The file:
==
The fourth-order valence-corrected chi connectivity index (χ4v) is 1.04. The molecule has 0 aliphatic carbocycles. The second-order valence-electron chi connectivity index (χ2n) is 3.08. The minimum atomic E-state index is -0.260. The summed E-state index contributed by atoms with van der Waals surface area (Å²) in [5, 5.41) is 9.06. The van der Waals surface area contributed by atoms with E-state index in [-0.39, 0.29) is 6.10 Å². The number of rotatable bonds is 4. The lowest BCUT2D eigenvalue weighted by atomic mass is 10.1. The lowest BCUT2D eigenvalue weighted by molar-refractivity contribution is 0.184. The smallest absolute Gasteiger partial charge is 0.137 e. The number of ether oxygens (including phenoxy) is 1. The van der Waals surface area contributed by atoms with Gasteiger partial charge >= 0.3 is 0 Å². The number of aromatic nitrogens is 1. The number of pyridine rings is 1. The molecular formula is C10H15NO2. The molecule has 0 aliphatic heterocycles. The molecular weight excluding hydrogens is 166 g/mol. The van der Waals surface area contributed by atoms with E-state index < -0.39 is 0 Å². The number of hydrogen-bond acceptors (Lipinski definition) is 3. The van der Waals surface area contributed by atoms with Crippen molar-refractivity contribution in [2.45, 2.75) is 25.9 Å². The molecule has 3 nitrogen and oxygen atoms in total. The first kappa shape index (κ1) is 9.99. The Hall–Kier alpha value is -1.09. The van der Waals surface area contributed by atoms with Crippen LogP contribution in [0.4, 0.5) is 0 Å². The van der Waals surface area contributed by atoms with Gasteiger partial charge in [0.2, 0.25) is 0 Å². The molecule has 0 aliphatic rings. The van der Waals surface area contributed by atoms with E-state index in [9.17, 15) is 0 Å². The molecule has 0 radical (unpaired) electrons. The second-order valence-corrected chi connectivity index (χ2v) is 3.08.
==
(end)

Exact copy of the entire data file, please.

The fourth-order valence-corrected chi connectivity index (χ4v) is 1.04. The molecule has 0 aliphatic carbocycles. The second-order valence-electron chi connectivity index (χ2n) is 3.08. The minimum atomic E-state index is -0.260. The summed E-state index contributed by atoms with van der Waals surface area (Å²) in [5, 5.41) is 9.06. The van der Waals surface area contributed by atoms with E-state index in [-0.39, 0.29) is 6.10 Å². The number of rotatable bonds is 4. The lowest BCUT2D eigenvalue weighted by atomic mass is 10.1. The lowest BCUT2D eigenvalue weighted by molar-refractivity contribution is 0.184. The smallest absolute Gasteiger partial charge is 0.137 e. The number of ether oxygens (including phenoxy) is 1. The van der Waals surface area contributed by atoms with Gasteiger partial charge >= 0.3 is 0 Å². The number of aromatic nitrogens is 1. The number of pyridine rings is 1. The molecular formula is C10H15NO2. The molecule has 0 aliphatic heterocycles. The molecular weight excluding hydrogens is 166 g/mol. The van der Waals surface area contributed by atoms with E-state index < -0.39 is 0 Å². The number of hydrogen-bond acceptors (Lipinski definition) is 3. The van der Waals surface area contributed by atoms with Crippen molar-refractivity contribution in [2.45, 2.75) is 25.9 Å². The molecule has 3 nitrogen and oxygen atoms in total. The first kappa shape index (κ1) is 9.99. The Hall–Kier alpha value is -1.09. The van der Waals surface area contributed by atoms with Crippen LogP contribution in [0.4, 0.5) is 0 Å². The van der Waals surface area contributed by atoms with Gasteiger partial charge in [0.2, 0.25) is 0 Å². The molecule has 0 aliphatic rings. The van der Waals surface area contributed by atoms with E-state index in [9.17, 15) is 0 Å². The molecule has 0 radical (unpaired) electrons. The second-order valence-corrected chi connectivity index (χ2v) is 3.08.